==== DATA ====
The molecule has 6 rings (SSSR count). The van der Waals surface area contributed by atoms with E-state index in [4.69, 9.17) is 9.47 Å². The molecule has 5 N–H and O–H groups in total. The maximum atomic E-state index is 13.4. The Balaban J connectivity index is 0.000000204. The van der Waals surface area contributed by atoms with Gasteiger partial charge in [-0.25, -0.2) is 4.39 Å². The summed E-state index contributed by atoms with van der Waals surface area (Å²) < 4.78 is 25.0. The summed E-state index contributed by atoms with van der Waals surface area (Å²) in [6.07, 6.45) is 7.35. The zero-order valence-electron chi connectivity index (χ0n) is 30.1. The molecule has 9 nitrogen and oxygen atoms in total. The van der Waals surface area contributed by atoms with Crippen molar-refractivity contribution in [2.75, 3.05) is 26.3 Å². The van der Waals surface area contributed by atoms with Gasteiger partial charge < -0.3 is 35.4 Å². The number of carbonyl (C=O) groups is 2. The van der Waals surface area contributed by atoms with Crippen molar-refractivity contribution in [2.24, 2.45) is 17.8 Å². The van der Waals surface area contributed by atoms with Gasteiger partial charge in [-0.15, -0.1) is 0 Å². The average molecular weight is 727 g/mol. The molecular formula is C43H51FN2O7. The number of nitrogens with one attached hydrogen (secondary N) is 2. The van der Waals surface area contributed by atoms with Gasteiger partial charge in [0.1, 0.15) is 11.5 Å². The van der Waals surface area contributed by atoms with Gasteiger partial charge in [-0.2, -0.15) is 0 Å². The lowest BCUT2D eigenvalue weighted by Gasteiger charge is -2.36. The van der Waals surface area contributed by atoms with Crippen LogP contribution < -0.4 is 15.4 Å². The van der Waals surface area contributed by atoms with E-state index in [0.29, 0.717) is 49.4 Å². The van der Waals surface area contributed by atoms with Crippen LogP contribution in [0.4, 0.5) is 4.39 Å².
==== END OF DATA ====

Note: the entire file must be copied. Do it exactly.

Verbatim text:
The molecule has 6 rings (SSSR count). The van der Waals surface area contributed by atoms with E-state index in [4.69, 9.17) is 9.47 Å². The molecule has 5 N–H and O–H groups in total. The maximum atomic E-state index is 13.4. The Balaban J connectivity index is 0.000000204. The van der Waals surface area contributed by atoms with Gasteiger partial charge in [-0.25, -0.2) is 4.39 Å². The summed E-state index contributed by atoms with van der Waals surface area (Å²) < 4.78 is 25.0. The summed E-state index contributed by atoms with van der Waals surface area (Å²) in [6.07, 6.45) is 7.35. The zero-order valence-electron chi connectivity index (χ0n) is 30.1. The molecule has 9 nitrogen and oxygen atoms in total. The van der Waals surface area contributed by atoms with Crippen molar-refractivity contribution in [2.75, 3.05) is 26.3 Å². The van der Waals surface area contributed by atoms with Gasteiger partial charge < -0.3 is 35.4 Å². The number of carbonyl (C=O) groups is 2. The van der Waals surface area contributed by atoms with Crippen molar-refractivity contribution in [2.24, 2.45) is 17.8 Å². The van der Waals surface area contributed by atoms with Gasteiger partial charge in [-0.15, -0.1) is 0 Å². The average molecular weight is 727 g/mol. The molecular formula is C43H51FN2O7. The number of nitrogens with one attached hydrogen (secondary N) is 2. The van der Waals surface area contributed by atoms with Gasteiger partial charge in [0.1, 0.15) is 11.5 Å². The van der Waals surface area contributed by atoms with Gasteiger partial charge in [-0.2, -0.15) is 0 Å². The lowest BCUT2D eigenvalue weighted by Gasteiger charge is -2.36. The van der Waals surface area contributed by atoms with Crippen LogP contribution < -0.4 is 15.4 Å². The van der Waals surface area contributed by atoms with E-state index in [0.29, 0.717) is 49.4 Å². The van der Waals surface area contributed by atoms with Crippen LogP contribution in [0.4, 0.5) is 4.39 Å².